Speaker, MP disagree over affirmative action

By Moses Kyeyune

PARLIAMENT. Speaker of Parliament Rebecca Kadaga has disagreed with her counterpart, Kilak South MP Gilbert Olanya, over the principle of affirmative action that allows political representation for special interest groups.
In two separate press conferences held at Parliament yesterday to mark today’s International Women’s Day, while Ms Kadaga defended the affirmative action policy saying election of special interest groups does not come on a silver-platter, Mr Olanya called for term limits to enable those elected to serve for a specified period of time so that they can create space for others to come on board.
Some women MPs have served on affirmative action ticket for more than two five-year Parliamentary terms and this according to MP Olanya betrays the principle for which affirmative action was introduced.

Not a free ride
While addressing the media on key milestones achieved by Parliament to empower women in the country, Ms Kadaga said affirmative action meant for women empowerment “is not a free ride”.
“I compete in four constituencies, so it is not easy,” Ms Kadaga, who has served on affirmative action ticket since 1996, said.
The Speaker was reacting to public concerns re-echoed by Mr Olanya (FDC) that many women have exploited the programme on affirmative action to block others from benefiting.
Mr Olanya, while addressing journalists with colleagues from the Uganda Women Parliamentary Association (UWOPA), suggested that there must be term limits to such positions, so that experienced female MPs can move on and compete for directly elected seats and ring-fence “women positions” for fresh female politicians.
“We should have all the positions so that those ones in the villages can also benefit, even for disabilities and youth,” he said.
He added: “Right now it is becoming meaningless; you are elected as woman MP then you remain there, permanent.”
However, the Speaker said only those who have faced women MP race have the experience of what it means to comb a number of constituencies to become a district representative.
She said she has been able to remain at the helm of Kamuli District because she is also the party chairperson for the district and can ably move to any constituency.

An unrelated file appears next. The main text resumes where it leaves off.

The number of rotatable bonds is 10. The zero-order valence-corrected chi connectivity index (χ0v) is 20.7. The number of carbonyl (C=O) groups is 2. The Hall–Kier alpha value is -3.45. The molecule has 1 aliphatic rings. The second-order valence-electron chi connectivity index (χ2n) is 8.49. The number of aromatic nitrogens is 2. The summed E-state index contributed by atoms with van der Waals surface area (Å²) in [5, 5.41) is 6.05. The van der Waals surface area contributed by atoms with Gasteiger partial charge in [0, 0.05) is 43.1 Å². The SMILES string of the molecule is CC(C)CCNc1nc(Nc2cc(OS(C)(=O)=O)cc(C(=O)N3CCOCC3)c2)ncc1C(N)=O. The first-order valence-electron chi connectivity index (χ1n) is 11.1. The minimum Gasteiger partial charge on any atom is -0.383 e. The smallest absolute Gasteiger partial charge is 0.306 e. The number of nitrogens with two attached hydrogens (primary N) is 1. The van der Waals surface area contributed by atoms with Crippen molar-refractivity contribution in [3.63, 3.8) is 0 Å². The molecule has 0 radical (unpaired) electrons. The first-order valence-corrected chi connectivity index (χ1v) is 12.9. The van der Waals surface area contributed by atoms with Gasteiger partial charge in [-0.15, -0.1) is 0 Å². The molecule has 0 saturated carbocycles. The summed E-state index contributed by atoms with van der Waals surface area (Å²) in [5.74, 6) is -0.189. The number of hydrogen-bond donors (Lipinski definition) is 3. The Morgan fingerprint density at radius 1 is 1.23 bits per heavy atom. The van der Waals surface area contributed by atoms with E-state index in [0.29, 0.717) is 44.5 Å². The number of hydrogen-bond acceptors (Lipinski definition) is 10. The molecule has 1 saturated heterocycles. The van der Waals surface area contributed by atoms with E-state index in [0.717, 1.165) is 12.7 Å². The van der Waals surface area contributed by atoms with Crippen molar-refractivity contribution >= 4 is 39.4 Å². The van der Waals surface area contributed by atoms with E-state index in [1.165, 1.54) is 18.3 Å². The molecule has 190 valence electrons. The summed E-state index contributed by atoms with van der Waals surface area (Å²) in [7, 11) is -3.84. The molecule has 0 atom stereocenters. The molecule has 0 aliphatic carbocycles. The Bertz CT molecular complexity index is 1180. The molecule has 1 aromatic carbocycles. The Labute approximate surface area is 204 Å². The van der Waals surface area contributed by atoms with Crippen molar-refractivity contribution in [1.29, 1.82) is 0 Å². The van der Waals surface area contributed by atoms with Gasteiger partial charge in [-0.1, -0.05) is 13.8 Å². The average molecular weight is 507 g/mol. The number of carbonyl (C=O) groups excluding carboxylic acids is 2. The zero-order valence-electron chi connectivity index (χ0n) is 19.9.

“If I was only in one constituency I would have to ask for permission every time I visit a constituency, for me it is strategic,” Ms Kadaga said.

Achievements of Parliament
Among the key milestones listed as achievements for Parliament in the last two sessions, Ms Kadaga cited the debate on former abductees of the Lord’s Resistance Army; debate on the operationalisation of the specialised women hospital; granting permission to a private member to present the anti-slavery Bill and others.
Ms Kadaga also highlighted the Social Assistance Grant for empowerment as another milestone that has benefited the elderly, most of whom are widowed women.
The Speaker said Parliament will maintain a firm position to defeat the move in which government intends to shift the Youth Livelihood Fund from the Ministry of Gender to State House. “I rejected it, and I told the House to reject it because it is we the leaders that know where our people are,” Ms Kadaga said.
She said Parliament will compel government to present maternal audits from health units in the bid to cure maternal mortality rates in the country.
The Speaker said Parliament has completed its inquiry into sexual harassment in institutions of learning and that the report will soon be tabled for debate.
UWOPA MPs urged the government to ensure adequate resource allocation to priority areas such as agriculture and health which are heavily hinged on women.
The press conference was called by Ms Kamugo Pamella (NRM, Budaka District) who chairs the association.
“We should have increased funding for maternal health, girl child education and agriculture,” she said.
The MP also wants government to implement protective laws for family rights so as to empower the girl child.


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